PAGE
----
• A-4860 (Caride)
    • The Assembly Education Committee unanimously supported A-4860 which creates a civil penalty of $1,000.00 for the offense of buying, selling, making or altering, giving, issuing, obtaining or attempting to obtain a transcript of high school course work with the intent to deceive.

Assembly State Government Committee

The Assembly State Government Committee considered and favorably released these bill proposals:

  • A-4704 (Singleton)
    • This bill requires the boards of public employee pension systems, including the Teachers’’ Pension and Annuity Fund, to conduct and report regular stress test analyses of the retirement systems and post these results on the website of the Division of Pensions and Benefits.  It also requires the State Investment Council to report the fees charged by external managers for the investment of pension funds.  NJPSA supported this legislation which will promote full transparency and the regular assessment of investment decisions and funding levels  according to national actuarial standards.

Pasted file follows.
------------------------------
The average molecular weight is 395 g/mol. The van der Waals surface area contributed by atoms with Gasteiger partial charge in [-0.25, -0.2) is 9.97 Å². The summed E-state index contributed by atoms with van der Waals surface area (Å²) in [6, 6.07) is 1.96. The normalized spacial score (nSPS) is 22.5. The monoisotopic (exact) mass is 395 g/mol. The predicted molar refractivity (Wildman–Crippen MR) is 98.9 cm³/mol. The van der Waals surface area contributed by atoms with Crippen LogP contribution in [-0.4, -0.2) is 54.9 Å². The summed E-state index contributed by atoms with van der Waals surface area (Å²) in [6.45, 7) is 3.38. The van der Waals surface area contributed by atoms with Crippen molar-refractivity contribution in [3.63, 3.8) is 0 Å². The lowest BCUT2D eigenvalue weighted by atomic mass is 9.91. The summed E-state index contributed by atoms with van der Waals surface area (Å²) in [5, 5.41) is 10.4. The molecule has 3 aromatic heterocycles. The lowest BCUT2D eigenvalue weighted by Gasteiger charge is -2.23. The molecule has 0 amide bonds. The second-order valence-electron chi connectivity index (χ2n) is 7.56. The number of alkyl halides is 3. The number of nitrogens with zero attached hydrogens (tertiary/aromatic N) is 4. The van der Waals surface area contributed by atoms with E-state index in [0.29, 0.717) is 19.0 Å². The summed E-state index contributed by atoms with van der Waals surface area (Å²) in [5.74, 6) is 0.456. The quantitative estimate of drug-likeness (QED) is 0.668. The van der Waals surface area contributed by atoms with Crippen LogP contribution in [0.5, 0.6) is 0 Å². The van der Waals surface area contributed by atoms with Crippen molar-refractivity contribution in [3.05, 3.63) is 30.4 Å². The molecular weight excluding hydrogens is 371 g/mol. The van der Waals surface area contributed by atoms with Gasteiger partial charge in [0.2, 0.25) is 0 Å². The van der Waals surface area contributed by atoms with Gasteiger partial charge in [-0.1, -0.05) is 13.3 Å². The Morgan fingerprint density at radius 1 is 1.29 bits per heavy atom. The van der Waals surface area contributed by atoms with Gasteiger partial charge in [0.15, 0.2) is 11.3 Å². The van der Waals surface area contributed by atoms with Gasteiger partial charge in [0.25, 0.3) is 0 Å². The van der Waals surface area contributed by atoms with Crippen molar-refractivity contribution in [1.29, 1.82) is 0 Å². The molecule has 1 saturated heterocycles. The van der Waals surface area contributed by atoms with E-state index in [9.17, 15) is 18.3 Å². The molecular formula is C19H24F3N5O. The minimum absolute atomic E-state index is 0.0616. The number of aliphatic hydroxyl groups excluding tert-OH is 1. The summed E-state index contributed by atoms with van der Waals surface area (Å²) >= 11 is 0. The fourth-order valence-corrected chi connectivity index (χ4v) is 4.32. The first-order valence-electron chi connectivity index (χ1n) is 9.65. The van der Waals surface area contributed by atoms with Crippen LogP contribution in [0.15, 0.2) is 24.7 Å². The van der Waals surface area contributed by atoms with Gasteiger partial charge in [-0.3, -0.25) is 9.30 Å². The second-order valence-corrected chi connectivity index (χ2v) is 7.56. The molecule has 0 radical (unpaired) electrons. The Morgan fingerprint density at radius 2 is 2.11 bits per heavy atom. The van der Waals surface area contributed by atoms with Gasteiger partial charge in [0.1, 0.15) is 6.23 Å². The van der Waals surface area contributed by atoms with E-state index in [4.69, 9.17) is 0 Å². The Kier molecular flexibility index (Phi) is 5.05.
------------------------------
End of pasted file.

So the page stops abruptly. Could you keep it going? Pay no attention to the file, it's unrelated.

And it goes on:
• A-729 (Moriarty, Caputo, Lagana)
    • This bill codifies existing regulations requiring the adoption of nepotism policies by school districts and charter schools.  The bill requires that certain provisions be included in each district policy concerning hiring, promotion or continued employment of relatives of school board members, chief school administrators, school business administrators, school board attorneys or directors of personnel.  The inclusion of the school board attorney within the ethics policy of the district is a new provision beyond existing regulations.

NJPSA will continue to advocate on these and other legislation in the month ahead.